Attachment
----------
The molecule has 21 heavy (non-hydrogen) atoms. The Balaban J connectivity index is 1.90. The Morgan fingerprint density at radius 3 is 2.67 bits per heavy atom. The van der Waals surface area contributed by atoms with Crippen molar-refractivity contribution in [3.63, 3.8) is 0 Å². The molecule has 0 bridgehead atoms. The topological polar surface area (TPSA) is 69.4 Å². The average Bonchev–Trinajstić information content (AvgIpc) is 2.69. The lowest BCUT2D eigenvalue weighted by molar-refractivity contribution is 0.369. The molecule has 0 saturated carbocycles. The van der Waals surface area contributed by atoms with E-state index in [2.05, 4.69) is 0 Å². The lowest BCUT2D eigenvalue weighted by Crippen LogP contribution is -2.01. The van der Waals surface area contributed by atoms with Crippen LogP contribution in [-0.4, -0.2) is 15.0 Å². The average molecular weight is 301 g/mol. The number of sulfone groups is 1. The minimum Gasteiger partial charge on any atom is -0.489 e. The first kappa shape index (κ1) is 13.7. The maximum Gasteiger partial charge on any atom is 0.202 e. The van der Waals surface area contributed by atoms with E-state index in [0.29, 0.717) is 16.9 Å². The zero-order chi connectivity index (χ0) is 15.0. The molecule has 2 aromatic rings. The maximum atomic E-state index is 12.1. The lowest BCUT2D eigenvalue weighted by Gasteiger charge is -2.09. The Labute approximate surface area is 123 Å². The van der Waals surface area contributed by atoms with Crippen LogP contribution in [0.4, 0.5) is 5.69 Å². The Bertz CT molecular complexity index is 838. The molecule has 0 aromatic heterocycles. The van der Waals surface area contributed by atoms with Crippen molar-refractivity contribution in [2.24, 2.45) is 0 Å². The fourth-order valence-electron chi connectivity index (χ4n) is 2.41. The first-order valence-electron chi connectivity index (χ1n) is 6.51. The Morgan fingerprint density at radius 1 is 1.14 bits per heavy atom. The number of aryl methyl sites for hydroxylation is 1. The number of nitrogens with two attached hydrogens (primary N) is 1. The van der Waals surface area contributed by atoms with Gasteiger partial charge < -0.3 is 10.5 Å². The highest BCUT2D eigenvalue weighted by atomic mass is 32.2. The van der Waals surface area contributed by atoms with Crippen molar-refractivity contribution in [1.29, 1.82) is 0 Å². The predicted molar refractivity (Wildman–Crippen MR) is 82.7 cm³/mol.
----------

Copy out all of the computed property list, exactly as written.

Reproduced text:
The molecule has 21 heavy (non-hydrogen) atoms. The Balaban J connectivity index is 1.90. The Morgan fingerprint density at radius 3 is 2.67 bits per heavy atom. The van der Waals surface area contributed by atoms with Crippen molar-refractivity contribution in [3.63, 3.8) is 0 Å². The molecule has 0 bridgehead atoms. The topological polar surface area (TPSA) is 69.4 Å². The average Bonchev–Trinajstić information content (AvgIpc) is 2.69. The lowest BCUT2D eigenvalue weighted by molar-refractivity contribution is 0.369. The molecule has 0 saturated carbocycles. The van der Waals surface area contributed by atoms with E-state index in [2.05, 4.69) is 0 Å². The lowest BCUT2D eigenvalue weighted by Crippen LogP contribution is -2.01. The van der Waals surface area contributed by atoms with Crippen LogP contribution in [-0.4, -0.2) is 15.0 Å². The average molecular weight is 301 g/mol. The number of sulfone groups is 1. The minimum Gasteiger partial charge on any atom is -0.489 e. The first kappa shape index (κ1) is 13.7. The maximum Gasteiger partial charge on any atom is 0.202 e. The van der Waals surface area contributed by atoms with E-state index in [0.29, 0.717) is 16.9 Å². The zero-order chi connectivity index (χ0) is 15.0. The molecule has 2 aromatic rings. The maximum atomic E-state index is 12.1. The lowest BCUT2D eigenvalue weighted by Gasteiger charge is -2.09. The Labute approximate surface area is 123 Å². The van der Waals surface area contributed by atoms with Crippen LogP contribution in [0.4, 0.5) is 5.69 Å². The Bertz CT molecular complexity index is 838. The molecule has 0 aromatic heterocycles. The van der Waals surface area contributed by atoms with Crippen molar-refractivity contribution in [2.24, 2.45) is 0 Å². The fourth-order valence-electron chi connectivity index (χ4n) is 2.41. The first-order valence-electron chi connectivity index (χ1n) is 6.51. The Morgan fingerprint density at radius 1 is 1.14 bits per heavy atom. The number of aryl methyl sites for hydroxylation is 1. The number of nitrogens with two attached hydrogens (primary N) is 1. The van der Waals surface area contributed by atoms with Gasteiger partial charge < -0.3 is 10.5 Å². The highest BCUT2D eigenvalue weighted by atomic mass is 32.2. The van der Waals surface area contributed by atoms with Crippen molar-refractivity contribution in [1.29, 1.82) is 0 Å². The predicted molar refractivity (Wildman–Crippen MR) is 82.7 cm³/mol.